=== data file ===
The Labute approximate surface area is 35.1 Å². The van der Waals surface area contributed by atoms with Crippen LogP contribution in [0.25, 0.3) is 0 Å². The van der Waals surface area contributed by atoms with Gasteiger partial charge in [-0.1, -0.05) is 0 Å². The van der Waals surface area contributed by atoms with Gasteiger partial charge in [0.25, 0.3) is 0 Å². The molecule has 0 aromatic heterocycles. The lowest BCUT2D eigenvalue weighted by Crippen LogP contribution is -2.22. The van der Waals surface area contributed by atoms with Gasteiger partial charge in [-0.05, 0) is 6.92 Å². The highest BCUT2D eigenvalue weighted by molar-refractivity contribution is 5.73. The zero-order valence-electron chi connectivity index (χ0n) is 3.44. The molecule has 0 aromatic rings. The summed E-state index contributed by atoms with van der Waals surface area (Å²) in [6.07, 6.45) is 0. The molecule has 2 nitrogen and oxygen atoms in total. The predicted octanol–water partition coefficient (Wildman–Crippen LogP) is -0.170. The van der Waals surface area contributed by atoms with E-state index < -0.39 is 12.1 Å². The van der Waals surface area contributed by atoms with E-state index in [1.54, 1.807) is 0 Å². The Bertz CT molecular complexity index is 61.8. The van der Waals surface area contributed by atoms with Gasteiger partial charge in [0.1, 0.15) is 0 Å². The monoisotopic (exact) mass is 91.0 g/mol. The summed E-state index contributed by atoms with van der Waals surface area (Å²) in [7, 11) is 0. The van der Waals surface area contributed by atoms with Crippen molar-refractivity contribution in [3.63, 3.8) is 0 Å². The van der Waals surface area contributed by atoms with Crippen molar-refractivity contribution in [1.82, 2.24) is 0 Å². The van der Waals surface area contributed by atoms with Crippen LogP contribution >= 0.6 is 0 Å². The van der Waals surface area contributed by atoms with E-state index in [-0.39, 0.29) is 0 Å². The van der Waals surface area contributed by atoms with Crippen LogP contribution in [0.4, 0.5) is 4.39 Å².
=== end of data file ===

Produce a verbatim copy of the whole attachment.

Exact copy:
The Labute approximate surface area is 35.1 Å². The van der Waals surface area contributed by atoms with Crippen LogP contribution in [0.25, 0.3) is 0 Å². The van der Waals surface area contributed by atoms with Gasteiger partial charge in [-0.1, -0.05) is 0 Å². The van der Waals surface area contributed by atoms with Gasteiger partial charge in [0.25, 0.3) is 0 Å². The molecule has 0 aromatic heterocycles. The lowest BCUT2D eigenvalue weighted by Crippen LogP contribution is -2.22. The van der Waals surface area contributed by atoms with Gasteiger partial charge in [-0.05, 0) is 6.92 Å². The highest BCUT2D eigenvalue weighted by molar-refractivity contribution is 5.73. The zero-order valence-electron chi connectivity index (χ0n) is 3.44. The molecule has 0 aromatic rings. The summed E-state index contributed by atoms with van der Waals surface area (Å²) in [6.07, 6.45) is 0. The molecule has 2 nitrogen and oxygen atoms in total. The predicted octanol–water partition coefficient (Wildman–Crippen LogP) is -0.170. The van der Waals surface area contributed by atoms with E-state index < -0.39 is 12.1 Å². The van der Waals surface area contributed by atoms with E-state index in [1.54, 1.807) is 0 Å². The Bertz CT molecular complexity index is 61.8. The van der Waals surface area contributed by atoms with Gasteiger partial charge in [0.1, 0.15) is 0 Å². The monoisotopic (exact) mass is 91.0 g/mol. The summed E-state index contributed by atoms with van der Waals surface area (Å²) in [7, 11) is 0. The van der Waals surface area contributed by atoms with Crippen molar-refractivity contribution in [3.63, 3.8) is 0 Å². The van der Waals surface area contributed by atoms with Crippen molar-refractivity contribution in [1.82, 2.24) is 0 Å². The van der Waals surface area contributed by atoms with Crippen LogP contribution >= 0.6 is 0 Å². The van der Waals surface area contributed by atoms with E-state index in [-0.39, 0.29) is 0 Å². The van der Waals surface area contributed by atoms with Crippen LogP contribution in [0.4, 0.5) is 4.39 Å².